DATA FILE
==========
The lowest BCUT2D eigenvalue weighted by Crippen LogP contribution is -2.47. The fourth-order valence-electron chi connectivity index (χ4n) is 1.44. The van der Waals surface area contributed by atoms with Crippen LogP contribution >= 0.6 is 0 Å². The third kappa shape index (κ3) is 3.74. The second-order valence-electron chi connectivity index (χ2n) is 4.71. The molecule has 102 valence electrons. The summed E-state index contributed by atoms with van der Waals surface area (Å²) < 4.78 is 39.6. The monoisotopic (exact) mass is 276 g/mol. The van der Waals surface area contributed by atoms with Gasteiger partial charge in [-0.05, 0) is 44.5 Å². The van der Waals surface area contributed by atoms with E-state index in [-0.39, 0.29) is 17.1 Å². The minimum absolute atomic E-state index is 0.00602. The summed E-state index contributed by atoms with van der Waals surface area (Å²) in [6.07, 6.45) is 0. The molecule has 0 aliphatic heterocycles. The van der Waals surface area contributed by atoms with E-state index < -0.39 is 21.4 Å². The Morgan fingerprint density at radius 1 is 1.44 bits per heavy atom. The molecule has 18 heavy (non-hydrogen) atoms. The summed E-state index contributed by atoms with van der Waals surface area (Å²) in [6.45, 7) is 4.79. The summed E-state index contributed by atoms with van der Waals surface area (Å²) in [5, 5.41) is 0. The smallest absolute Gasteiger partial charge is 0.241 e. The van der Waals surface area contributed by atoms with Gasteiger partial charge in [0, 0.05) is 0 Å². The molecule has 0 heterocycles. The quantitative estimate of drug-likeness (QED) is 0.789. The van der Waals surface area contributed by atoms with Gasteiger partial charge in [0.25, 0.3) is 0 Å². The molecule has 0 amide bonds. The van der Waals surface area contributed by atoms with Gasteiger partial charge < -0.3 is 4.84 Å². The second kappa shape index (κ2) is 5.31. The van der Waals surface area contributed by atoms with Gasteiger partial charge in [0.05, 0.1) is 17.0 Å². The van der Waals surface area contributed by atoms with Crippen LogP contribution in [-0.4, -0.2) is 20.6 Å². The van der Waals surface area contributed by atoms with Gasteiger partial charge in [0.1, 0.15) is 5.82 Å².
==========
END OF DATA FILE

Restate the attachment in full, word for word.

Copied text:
The lowest BCUT2D eigenvalue weighted by Crippen LogP contribution is -2.47. The fourth-order valence-electron chi connectivity index (χ4n) is 1.44. The van der Waals surface area contributed by atoms with Crippen LogP contribution >= 0.6 is 0 Å². The third kappa shape index (κ3) is 3.74. The second-order valence-electron chi connectivity index (χ2n) is 4.71. The molecule has 102 valence electrons. The summed E-state index contributed by atoms with van der Waals surface area (Å²) < 4.78 is 39.6. The monoisotopic (exact) mass is 276 g/mol. The van der Waals surface area contributed by atoms with Gasteiger partial charge in [-0.05, 0) is 44.5 Å². The van der Waals surface area contributed by atoms with E-state index in [-0.39, 0.29) is 17.1 Å². The minimum absolute atomic E-state index is 0.00602. The summed E-state index contributed by atoms with van der Waals surface area (Å²) in [6.07, 6.45) is 0. The molecule has 0 aliphatic heterocycles. The van der Waals surface area contributed by atoms with E-state index < -0.39 is 21.4 Å². The Morgan fingerprint density at radius 1 is 1.44 bits per heavy atom. The molecule has 18 heavy (non-hydrogen) atoms. The summed E-state index contributed by atoms with van der Waals surface area (Å²) in [6.45, 7) is 4.79. The summed E-state index contributed by atoms with van der Waals surface area (Å²) in [5, 5.41) is 0. The smallest absolute Gasteiger partial charge is 0.241 e. The van der Waals surface area contributed by atoms with Gasteiger partial charge in [0, 0.05) is 0 Å². The molecule has 0 heterocycles. The quantitative estimate of drug-likeness (QED) is 0.789. The van der Waals surface area contributed by atoms with Gasteiger partial charge in [0.25, 0.3) is 0 Å². The molecule has 0 amide bonds. The van der Waals surface area contributed by atoms with Gasteiger partial charge < -0.3 is 4.84 Å². The second kappa shape index (κ2) is 5.31. The van der Waals surface area contributed by atoms with Gasteiger partial charge in [0.05, 0.1) is 17.0 Å². The van der Waals surface area contributed by atoms with Crippen LogP contribution in [-0.4, -0.2) is 20.6 Å². The van der Waals surface area contributed by atoms with Gasteiger partial charge in [0.1, 0.15) is 5.82 Å².